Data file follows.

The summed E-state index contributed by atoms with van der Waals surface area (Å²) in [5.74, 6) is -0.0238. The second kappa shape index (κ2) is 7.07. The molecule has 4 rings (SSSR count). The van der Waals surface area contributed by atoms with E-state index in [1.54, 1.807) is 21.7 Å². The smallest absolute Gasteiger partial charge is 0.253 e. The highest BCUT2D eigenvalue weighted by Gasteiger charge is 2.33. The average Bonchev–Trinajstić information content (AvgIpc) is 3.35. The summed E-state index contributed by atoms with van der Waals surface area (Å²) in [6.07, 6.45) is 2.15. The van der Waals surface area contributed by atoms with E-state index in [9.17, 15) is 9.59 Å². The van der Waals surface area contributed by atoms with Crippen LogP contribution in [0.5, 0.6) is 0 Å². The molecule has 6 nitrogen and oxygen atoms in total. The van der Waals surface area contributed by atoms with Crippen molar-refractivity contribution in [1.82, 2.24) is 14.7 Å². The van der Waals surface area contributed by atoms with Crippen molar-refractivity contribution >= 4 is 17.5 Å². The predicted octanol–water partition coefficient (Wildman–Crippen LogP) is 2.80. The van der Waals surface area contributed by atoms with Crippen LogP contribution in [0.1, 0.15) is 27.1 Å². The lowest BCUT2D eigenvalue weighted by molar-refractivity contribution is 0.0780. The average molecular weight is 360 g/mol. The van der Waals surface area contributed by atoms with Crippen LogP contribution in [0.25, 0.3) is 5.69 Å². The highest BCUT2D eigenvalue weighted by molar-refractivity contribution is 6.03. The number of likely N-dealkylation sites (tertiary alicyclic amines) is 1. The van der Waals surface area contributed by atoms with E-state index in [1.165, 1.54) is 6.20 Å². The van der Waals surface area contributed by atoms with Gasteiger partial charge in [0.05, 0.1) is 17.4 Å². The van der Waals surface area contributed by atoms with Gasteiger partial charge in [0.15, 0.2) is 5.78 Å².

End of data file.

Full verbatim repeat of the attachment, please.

The summed E-state index contributed by atoms with van der Waals surface area (Å²) in [5.74, 6) is -0.0238. The second kappa shape index (κ2) is 7.07. The molecule has 4 rings (SSSR count). The van der Waals surface area contributed by atoms with E-state index in [1.54, 1.807) is 21.7 Å². The smallest absolute Gasteiger partial charge is 0.253 e. The highest BCUT2D eigenvalue weighted by Gasteiger charge is 2.33. The average Bonchev–Trinajstić information content (AvgIpc) is 3.35. The summed E-state index contributed by atoms with van der Waals surface area (Å²) in [6.07, 6.45) is 2.15. The van der Waals surface area contributed by atoms with E-state index in [9.17, 15) is 9.59 Å². The van der Waals surface area contributed by atoms with Crippen LogP contribution in [0.5, 0.6) is 0 Å². The molecule has 6 nitrogen and oxygen atoms in total. The van der Waals surface area contributed by atoms with Crippen molar-refractivity contribution in [1.82, 2.24) is 14.7 Å². The van der Waals surface area contributed by atoms with Crippen molar-refractivity contribution >= 4 is 17.5 Å². The predicted octanol–water partition coefficient (Wildman–Crippen LogP) is 2.80. The van der Waals surface area contributed by atoms with Crippen LogP contribution in [0.1, 0.15) is 27.1 Å². The lowest BCUT2D eigenvalue weighted by molar-refractivity contribution is 0.0780. The average molecular weight is 360 g/mol. The van der Waals surface area contributed by atoms with Crippen LogP contribution in [0.25, 0.3) is 5.69 Å². The highest BCUT2D eigenvalue weighted by molar-refractivity contribution is 6.03. The number of likely N-dealkylation sites (tertiary alicyclic amines) is 1. The van der Waals surface area contributed by atoms with E-state index in [1.165, 1.54) is 6.20 Å². The van der Waals surface area contributed by atoms with Gasteiger partial charge in [0.05, 0.1) is 17.4 Å². The van der Waals surface area contributed by atoms with Gasteiger partial charge in [0.15, 0.2) is 5.78 Å².